Flavius J. Underwood of this review, was the youngest of ten children; he grew to manhood in Vermont, assisting his father with the general work about the farm, and during the winter months he attended the district schools and an academy, and he began life for himself by teaching school in his native locality. Remaining in Vermont until he was twenty-two years of age he, following the advice of Horace Greeley, editor of the New York Tribune, came west locating at Milton, Pike county Illinois, and operated a farm in that vicinity several years. In 1860 he went to Rock Island, that state, where he resided until 1871, having turned his attention to the manufacturing business, and became superintendent of Buford's Plow Works. Forty-three years ago he left Rock Island and came to Springfield, Missouri, where he has since resided, and where, with James M. Wilhoit, he started a wagon manufacturing plant, and made a success of this venture, operating the plant for many years with much success, there having been a great demand for their products owing to the high-grade workmanship and superior quality of their wagons. Our subject finally gave up the manufacturing business and turned his attention to contracting, which he followed with satisfactory results up to his retirement from active life a few years ago. But it has been as an inventor that Mr. Underwood has figured most conspicuously and for which he is deserving of the most credit. He has secured about twenty patents. While at Rock Island he built the first successful two-horse cultivator, which has revolutionized agricultural work, especially in the corn producing states. He enjoys the distinction of being the first person to advocate and demonstrate the circulation of steam for the purpose of heating buildings, which method is now so universally employed. Among his many inventions is a coal chute which he patented in 1904 and which is widely used. He believes his best invention is a machine for boring out hubs in which to insert boxes. His name is deserving of a high place among the successful inventors of his day and generation.
Mr. Underwood was married at Hardwick, Vermont, July 8, 1851, to Daphna Josephine Hortense Bridgman, who was born in that town and there grew to womanhood and was educated. She, too, is a representative of an excellent old family of New England. Our subject and wife have traversed the life-path which leads through sun and shadow, for nearly sixty-three years. Theirs have been an ideal domestic life, mutually helpful and pleasant, and now, in the December of their years they can look backward with no compunction for wasted hours or misdeeds and forward with the hope of the just. Their union was blessed by the birth of four children, but only one survives, Mrs. Ida M. Jenkins, who lives at Nobo, Greene county, Missouri; she has three children. Our subject and wife have seven grandchildren and four great-grandchildren. The following children were born to Mr. and Mrs. Underwood: Genevieve Leslie, born on November 19, 1853, died November 9, 18654; Ida May, born in April, 1856, married Grovner A. Shinn, September 19, 1873, and three children were born to them, John B., Grover L., and Nellie U.; Inez Belle, born on October 18, 1860, married George B. Garlick, and to them two children were born, Harold U., and Ruth; Nellie Maud, born, January 6, 1864, married William Sheffield, and to them two children were born, Hortense and Cornelia.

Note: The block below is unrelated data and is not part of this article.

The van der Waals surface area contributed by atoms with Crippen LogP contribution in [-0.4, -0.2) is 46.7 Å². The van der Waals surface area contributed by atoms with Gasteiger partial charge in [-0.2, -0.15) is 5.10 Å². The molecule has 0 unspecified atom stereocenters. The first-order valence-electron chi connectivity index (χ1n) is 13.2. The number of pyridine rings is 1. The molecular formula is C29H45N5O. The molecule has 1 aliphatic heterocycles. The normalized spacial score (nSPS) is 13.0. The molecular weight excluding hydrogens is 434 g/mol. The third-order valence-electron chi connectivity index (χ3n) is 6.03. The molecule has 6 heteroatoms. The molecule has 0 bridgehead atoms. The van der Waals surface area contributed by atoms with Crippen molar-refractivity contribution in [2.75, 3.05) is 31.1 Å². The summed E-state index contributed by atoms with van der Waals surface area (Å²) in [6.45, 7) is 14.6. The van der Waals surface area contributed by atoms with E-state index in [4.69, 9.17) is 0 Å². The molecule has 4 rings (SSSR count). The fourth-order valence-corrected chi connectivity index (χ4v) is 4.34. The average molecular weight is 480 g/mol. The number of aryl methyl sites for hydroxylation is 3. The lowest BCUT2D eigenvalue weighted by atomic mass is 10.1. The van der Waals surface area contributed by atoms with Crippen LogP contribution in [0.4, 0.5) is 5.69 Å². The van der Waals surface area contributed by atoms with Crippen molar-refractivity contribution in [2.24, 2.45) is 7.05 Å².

Politically, Mr. Underwood has always been a loyal Democrat. He has served as a member of the city council. He was at one time candidate for the state legislature, and for many years he has taken an active part in political affairs. During campaigns he has frequently taken the stump in Greene and adjoining counties and won a reputation as a forceful speaker. Fraternally he belongs to the Masonic order, and is active as a member of St. John's commandery, and served as eminent commander several years ago. Mrs. Underwood is a member of the Order of Eastern Star of which she was formerly worthy matron when it was first organized.
This grand old couple are well known and highly esteemed by a very wide circle of friends in Springfield. (Mr. Underwood's death occurred on May 4, 1914, after the above sketch was written.)